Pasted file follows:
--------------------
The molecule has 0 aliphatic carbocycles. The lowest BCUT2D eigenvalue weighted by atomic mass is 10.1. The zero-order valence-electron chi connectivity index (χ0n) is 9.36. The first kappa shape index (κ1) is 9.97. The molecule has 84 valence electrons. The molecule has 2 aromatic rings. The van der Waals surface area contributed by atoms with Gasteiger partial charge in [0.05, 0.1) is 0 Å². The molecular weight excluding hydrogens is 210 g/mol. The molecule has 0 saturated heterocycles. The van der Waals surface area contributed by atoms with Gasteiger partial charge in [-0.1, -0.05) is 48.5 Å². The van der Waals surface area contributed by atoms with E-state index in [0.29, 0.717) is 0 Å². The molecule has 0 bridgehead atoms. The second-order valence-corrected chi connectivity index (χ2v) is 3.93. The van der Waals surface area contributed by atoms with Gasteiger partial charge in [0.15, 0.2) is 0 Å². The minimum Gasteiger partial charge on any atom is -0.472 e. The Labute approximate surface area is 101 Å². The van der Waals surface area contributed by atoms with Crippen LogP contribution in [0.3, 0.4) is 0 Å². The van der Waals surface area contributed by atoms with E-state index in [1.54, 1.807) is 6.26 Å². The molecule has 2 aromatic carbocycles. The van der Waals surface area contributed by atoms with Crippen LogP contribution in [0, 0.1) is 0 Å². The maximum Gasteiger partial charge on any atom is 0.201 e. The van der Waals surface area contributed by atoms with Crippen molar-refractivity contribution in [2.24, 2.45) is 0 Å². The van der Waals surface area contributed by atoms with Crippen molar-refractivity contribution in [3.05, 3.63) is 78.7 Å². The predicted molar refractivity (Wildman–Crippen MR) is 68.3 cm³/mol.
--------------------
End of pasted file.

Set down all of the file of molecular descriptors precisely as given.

The molecule has 0 aliphatic carbocycles. The lowest BCUT2D eigenvalue weighted by atomic mass is 10.1. The zero-order valence-electron chi connectivity index (χ0n) is 9.36. The first kappa shape index (κ1) is 9.97. The molecule has 84 valence electrons. The molecule has 2 aromatic rings. The van der Waals surface area contributed by atoms with Gasteiger partial charge in [0.05, 0.1) is 0 Å². The molecular weight excluding hydrogens is 210 g/mol. The molecule has 0 saturated heterocycles. The van der Waals surface area contributed by atoms with Gasteiger partial charge in [-0.1, -0.05) is 48.5 Å². The van der Waals surface area contributed by atoms with E-state index in [0.29, 0.717) is 0 Å². The molecule has 0 bridgehead atoms. The second-order valence-corrected chi connectivity index (χ2v) is 3.93. The van der Waals surface area contributed by atoms with Gasteiger partial charge in [0.15, 0.2) is 0 Å². The minimum Gasteiger partial charge on any atom is -0.472 e. The Labute approximate surface area is 101 Å². The van der Waals surface area contributed by atoms with Crippen LogP contribution in [0.3, 0.4) is 0 Å². The van der Waals surface area contributed by atoms with E-state index in [1.54, 1.807) is 6.26 Å². The molecule has 2 aromatic carbocycles. The van der Waals surface area contributed by atoms with Crippen LogP contribution in [0, 0.1) is 0 Å². The maximum Gasteiger partial charge on any atom is 0.201 e. The van der Waals surface area contributed by atoms with Crippen molar-refractivity contribution in [2.24, 2.45) is 0 Å². The van der Waals surface area contributed by atoms with Crippen molar-refractivity contribution in [3.05, 3.63) is 78.7 Å². The predicted molar refractivity (Wildman–Crippen MR) is 68.3 cm³/mol.